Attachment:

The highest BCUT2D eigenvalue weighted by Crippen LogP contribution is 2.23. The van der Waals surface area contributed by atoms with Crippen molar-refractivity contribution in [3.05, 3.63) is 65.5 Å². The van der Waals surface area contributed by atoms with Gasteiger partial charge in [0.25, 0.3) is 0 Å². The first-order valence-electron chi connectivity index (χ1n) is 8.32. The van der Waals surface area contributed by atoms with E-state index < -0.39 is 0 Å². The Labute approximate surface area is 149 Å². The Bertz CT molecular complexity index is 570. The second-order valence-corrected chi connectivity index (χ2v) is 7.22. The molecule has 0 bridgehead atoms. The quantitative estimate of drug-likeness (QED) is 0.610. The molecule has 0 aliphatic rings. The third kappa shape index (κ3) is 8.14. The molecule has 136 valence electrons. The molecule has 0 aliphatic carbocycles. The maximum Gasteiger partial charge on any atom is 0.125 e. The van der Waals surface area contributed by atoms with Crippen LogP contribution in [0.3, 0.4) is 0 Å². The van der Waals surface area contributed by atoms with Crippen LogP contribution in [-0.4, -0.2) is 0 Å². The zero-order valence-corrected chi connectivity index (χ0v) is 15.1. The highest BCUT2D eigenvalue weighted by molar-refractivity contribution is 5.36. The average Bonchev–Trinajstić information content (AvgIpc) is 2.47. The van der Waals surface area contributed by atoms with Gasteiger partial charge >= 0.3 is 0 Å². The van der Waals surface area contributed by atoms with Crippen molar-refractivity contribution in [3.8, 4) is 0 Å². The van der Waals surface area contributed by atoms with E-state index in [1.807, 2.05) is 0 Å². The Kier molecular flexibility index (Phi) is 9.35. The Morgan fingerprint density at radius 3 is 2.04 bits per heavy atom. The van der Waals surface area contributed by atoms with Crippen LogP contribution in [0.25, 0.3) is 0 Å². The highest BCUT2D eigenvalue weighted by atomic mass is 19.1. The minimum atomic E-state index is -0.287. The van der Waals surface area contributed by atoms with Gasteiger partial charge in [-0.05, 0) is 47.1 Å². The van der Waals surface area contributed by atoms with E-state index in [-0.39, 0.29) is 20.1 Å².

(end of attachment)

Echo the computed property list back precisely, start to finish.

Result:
The highest BCUT2D eigenvalue weighted by Crippen LogP contribution is 2.23. The van der Waals surface area contributed by atoms with Crippen molar-refractivity contribution in [3.05, 3.63) is 65.5 Å². The van der Waals surface area contributed by atoms with Gasteiger partial charge in [0.25, 0.3) is 0 Å². The first-order valence-electron chi connectivity index (χ1n) is 8.32. The van der Waals surface area contributed by atoms with E-state index < -0.39 is 0 Å². The Labute approximate surface area is 149 Å². The Bertz CT molecular complexity index is 570. The second-order valence-corrected chi connectivity index (χ2v) is 7.22. The molecule has 0 bridgehead atoms. The quantitative estimate of drug-likeness (QED) is 0.610. The molecule has 0 aliphatic rings. The third kappa shape index (κ3) is 8.14. The molecule has 136 valence electrons. The molecule has 0 aliphatic carbocycles. The maximum Gasteiger partial charge on any atom is 0.125 e. The van der Waals surface area contributed by atoms with Crippen LogP contribution in [0.3, 0.4) is 0 Å². The van der Waals surface area contributed by atoms with Crippen LogP contribution in [-0.4, -0.2) is 0 Å². The zero-order valence-corrected chi connectivity index (χ0v) is 15.1. The highest BCUT2D eigenvalue weighted by molar-refractivity contribution is 5.36. The average Bonchev–Trinajstić information content (AvgIpc) is 2.47. The van der Waals surface area contributed by atoms with Gasteiger partial charge >= 0.3 is 0 Å². The van der Waals surface area contributed by atoms with Crippen molar-refractivity contribution in [3.8, 4) is 0 Å². The van der Waals surface area contributed by atoms with E-state index in [1.807, 2.05) is 0 Å². The Kier molecular flexibility index (Phi) is 9.35. The Morgan fingerprint density at radius 3 is 2.04 bits per heavy atom. The van der Waals surface area contributed by atoms with Crippen LogP contribution in [0.25, 0.3) is 0 Å². The highest BCUT2D eigenvalue weighted by atomic mass is 19.1. The minimum atomic E-state index is -0.287. The van der Waals surface area contributed by atoms with Gasteiger partial charge in [-0.05, 0) is 47.1 Å². The van der Waals surface area contributed by atoms with E-state index in [-0.39, 0.29) is 20.1 Å².